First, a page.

Understanding the Relationship Between Genetic Testing and Targeted Therapy

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Topics include: Treatment

How can genetic testing inform therapy or a patient’s course of disease?  Giving a thorough description of FISH and CLL profiling, Dr. Michael Keating of MD Anderson and Dr. Nicole Lamanna of Columbia University emphasize the need to get the right test done at the right time to obtain the best targeted therapy.  “FISH is crucial,” states Dr. Keating, “in evaluating what your disease is going to behave like. 

Provided by CLL Global Research Foundation, which received support from AbbVie Inc., Genentech Inc., Gilead Sciences, Janssen Pharmaceuticals, Inc., Pharmacyclics, Inc. and Teva Pharmaceuticals.

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Please remember the opinions expressed on Patient Power are not necessarily the views of our sponsors, contributors, partners or Patient Power. Our discussions are not a substitute for seeking medical advice or care from your own doctor. That’s how you’ll get care that’s most appropriate for you. 

Andrew Schorr:

So, Dr. Keating, so we have blood tests when we’re diagnosed, and maybe you do these other kinds of tests, FISH testing.  You're looking at the genetics, which I would say is typically very important now in really many cancers; certainly in CLL.  What is your specific gene that’s gone sort of haywire, or a number of—and that’s what they’re referring to, here, now with these numbers?  What’s your profile of CLL?  Yours may be different from mine, probably is.

So do you need a different approach? 

Dr. Keating:         

You probably don’t know what a FISH test is.  It’s not like in Seattle where they’re throwing fish in the market, and the guy’s catching it, etc.  But it’s called a fluorescence in situ hybridization.  And it had to be developed because acute leukemia, you could take a bone marrow and incubate them for 24 or 48 hours, and a number of cells would divide.  And when they divide, their chromosomes become easier to identify, and you can line them up so that you have your 22 pairs of chromosomes 1 through 22, and women two X chromosomes and in men an X chromosome and the Y chromosome.  And the Y chromosome is shorter.  So men have basically lost the common sense gene.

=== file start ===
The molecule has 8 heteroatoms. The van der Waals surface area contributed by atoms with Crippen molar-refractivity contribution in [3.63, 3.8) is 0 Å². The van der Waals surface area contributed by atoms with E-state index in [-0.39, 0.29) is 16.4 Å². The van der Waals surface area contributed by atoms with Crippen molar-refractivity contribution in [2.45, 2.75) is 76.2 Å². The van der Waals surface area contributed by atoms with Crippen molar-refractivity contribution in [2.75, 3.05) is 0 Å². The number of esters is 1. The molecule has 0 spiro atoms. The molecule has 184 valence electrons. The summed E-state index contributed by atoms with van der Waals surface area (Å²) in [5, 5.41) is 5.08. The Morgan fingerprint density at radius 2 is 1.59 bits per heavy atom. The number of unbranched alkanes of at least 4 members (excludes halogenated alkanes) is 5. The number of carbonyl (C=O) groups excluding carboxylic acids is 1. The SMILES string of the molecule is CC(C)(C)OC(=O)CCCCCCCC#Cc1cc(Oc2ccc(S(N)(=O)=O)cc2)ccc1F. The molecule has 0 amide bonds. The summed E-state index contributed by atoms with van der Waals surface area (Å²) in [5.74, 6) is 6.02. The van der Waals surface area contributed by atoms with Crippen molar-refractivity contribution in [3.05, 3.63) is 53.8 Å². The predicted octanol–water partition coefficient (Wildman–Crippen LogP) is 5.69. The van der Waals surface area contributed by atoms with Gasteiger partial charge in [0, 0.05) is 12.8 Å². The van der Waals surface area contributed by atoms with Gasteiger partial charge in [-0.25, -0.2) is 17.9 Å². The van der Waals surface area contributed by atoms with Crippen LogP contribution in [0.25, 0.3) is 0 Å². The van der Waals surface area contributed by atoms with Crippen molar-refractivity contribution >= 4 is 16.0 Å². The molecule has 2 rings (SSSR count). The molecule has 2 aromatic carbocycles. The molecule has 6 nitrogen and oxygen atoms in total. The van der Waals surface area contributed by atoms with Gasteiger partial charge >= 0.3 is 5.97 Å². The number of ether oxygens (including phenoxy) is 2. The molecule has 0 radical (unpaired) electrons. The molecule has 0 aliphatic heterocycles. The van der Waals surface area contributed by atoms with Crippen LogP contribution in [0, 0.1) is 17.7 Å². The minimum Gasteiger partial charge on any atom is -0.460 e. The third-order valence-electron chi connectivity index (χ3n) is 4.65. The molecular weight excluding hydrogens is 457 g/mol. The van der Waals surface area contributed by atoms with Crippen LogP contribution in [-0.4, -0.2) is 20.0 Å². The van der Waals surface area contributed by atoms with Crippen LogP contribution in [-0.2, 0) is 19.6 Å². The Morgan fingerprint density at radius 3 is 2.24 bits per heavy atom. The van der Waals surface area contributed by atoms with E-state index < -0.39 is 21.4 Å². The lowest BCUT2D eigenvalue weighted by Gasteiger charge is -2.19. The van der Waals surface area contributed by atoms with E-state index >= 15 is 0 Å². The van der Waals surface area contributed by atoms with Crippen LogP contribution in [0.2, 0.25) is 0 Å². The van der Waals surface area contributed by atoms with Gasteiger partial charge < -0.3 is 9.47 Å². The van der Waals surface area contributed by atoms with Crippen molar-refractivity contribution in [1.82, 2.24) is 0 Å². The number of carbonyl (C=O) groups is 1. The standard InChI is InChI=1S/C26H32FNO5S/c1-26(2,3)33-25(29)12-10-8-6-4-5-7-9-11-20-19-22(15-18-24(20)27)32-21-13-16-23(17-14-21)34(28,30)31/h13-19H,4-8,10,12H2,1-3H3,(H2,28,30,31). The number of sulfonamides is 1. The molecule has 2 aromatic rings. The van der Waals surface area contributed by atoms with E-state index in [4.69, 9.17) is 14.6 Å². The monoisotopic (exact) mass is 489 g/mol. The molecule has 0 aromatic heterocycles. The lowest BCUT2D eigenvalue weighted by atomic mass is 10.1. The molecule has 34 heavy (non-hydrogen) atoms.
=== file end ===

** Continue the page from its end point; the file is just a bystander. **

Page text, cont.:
So women have a double dose.  Sorry, chaps.  But we have been replacing them with testosterone, so it’s not a bad tradeoff.  But what happens is that you can’t line up in CLL, because the cells are not dividing very rapidly at all.  So you have to develop a probe that you can lay on nondividing cells, and it will search out a particular area on chromosome 11 or 12 or 13 or 17 and stick to it.  And because we have pairs of chromosomes, you have two little areas where they’re sticking to.  You put a fluorescent probe on that’s red or green or any other color, and you have two little dots.

But in CLL, it’s a disease of loss of chromosomal material, predominantly.  So you lose part of number chromosome 11, so you only have one 11 dot, and one 13 dot and one 17 dot.  But the trick is that you have three number 12s so that you have these four basic groups.  And if nothing is wrong with either of those, you call it negative, which is really just noninformative.

And there are big, big studies looking at fancy sequencing of genes, but still you have the most common ones involved, these four little areas.  The other areas are basically research areas, but the FISH test is crucial, and it’s evaluating what your disease is going to behave like.  So the FISH test is key.  I keep reading with interest of all the progress that’s being made in the sequencing of chromosomes.

But one thing that is never really spoken about publicly is that the sequencing is done on only about 3 to 4 percent of the DNA in all the chromosomes, because they’re the ones that make enzymes.  And the rest of it used to be called junk DNA.  And it doesn’t matter whether you're Darwinian, or you think that God created, it and it just happened.

Neither one of them is going to end up with junk.  So they’re now finding that all the so-called junk material is really, really important in a whole bunch of cancers, and certainly in CLL. 

Andrew Schorr:                  

And so what’s important is to get the right test, so you get targeted therapy. And also sometimes if you're at a treatment, key time for you, like you come out of—you’ve been diagnosed but now months or years down the road and it’s time for treatment based on all the symptoms we described.  Maybe you need a test again.  Or you had a treatment and now the effectiveness of that treatment has worn off, and there’s a new decision to be made; being tested again.  So it’s not just one time, right, Nicole? 

Dr. Lamanna:      

Right.  I think this is a really important point, because I think we all see folks who are missing some of these key, crucial tests.

And it’s something that we’re surprised we still see in the community, that it’s just not being done.  And these tests really do have implications that may affect your treatment.  So this is certainly—whether you're newly diagnosed or you’ve had some sort of therapy before and then might need new therapy, it should be tested again.  Because things do evolve and change over time, and so that’s really, really important.

Please remember the opinions expressed on Patient Power are not necessarily the views of our sponsors, contributors, partners or Patient Power. Our discussions are not a substitute for seeking medical advice or care from your own doctor. That’s how you’ll get care that’s most appropriate for you. 

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Page last updated on February 15, 2016